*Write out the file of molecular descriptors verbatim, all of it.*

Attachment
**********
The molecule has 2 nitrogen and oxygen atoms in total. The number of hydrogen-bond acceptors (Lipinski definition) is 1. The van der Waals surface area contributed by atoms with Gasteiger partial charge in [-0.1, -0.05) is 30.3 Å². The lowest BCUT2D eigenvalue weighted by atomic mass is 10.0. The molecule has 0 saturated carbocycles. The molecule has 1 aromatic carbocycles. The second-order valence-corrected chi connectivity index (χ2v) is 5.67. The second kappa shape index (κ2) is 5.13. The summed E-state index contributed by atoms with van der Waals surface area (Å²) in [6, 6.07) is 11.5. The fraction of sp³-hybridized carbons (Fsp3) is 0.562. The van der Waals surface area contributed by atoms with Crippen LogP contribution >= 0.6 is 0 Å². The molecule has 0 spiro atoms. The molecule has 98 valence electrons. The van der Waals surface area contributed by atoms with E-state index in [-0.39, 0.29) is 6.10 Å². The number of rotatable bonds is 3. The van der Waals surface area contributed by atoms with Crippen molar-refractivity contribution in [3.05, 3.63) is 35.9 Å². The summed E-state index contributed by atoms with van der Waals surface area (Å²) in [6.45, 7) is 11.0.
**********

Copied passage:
The molecule has 2 nitrogen and oxygen atoms in total. The number of hydrogen-bond acceptors (Lipinski definition) is 1. The van der Waals surface area contributed by atoms with Gasteiger partial charge in [-0.1, -0.05) is 30.3 Å². The lowest BCUT2D eigenvalue weighted by atomic mass is 10.0. The molecule has 0 saturated carbocycles. The molecule has 1 aromatic carbocycles. The second-order valence-corrected chi connectivity index (χ2v) is 5.67. The second kappa shape index (κ2) is 5.13. The summed E-state index contributed by atoms with van der Waals surface area (Å²) in [6, 6.07) is 11.5. The fraction of sp³-hybridized carbons (Fsp3) is 0.562. The van der Waals surface area contributed by atoms with Crippen LogP contribution >= 0.6 is 0 Å². The molecule has 0 spiro atoms. The molecule has 98 valence electrons. The van der Waals surface area contributed by atoms with E-state index in [-0.39, 0.29) is 6.10 Å². The number of rotatable bonds is 3. The van der Waals surface area contributed by atoms with Crippen molar-refractivity contribution in [3.05, 3.63) is 35.9 Å². The summed E-state index contributed by atoms with van der Waals surface area (Å²) in [6.45, 7) is 11.0.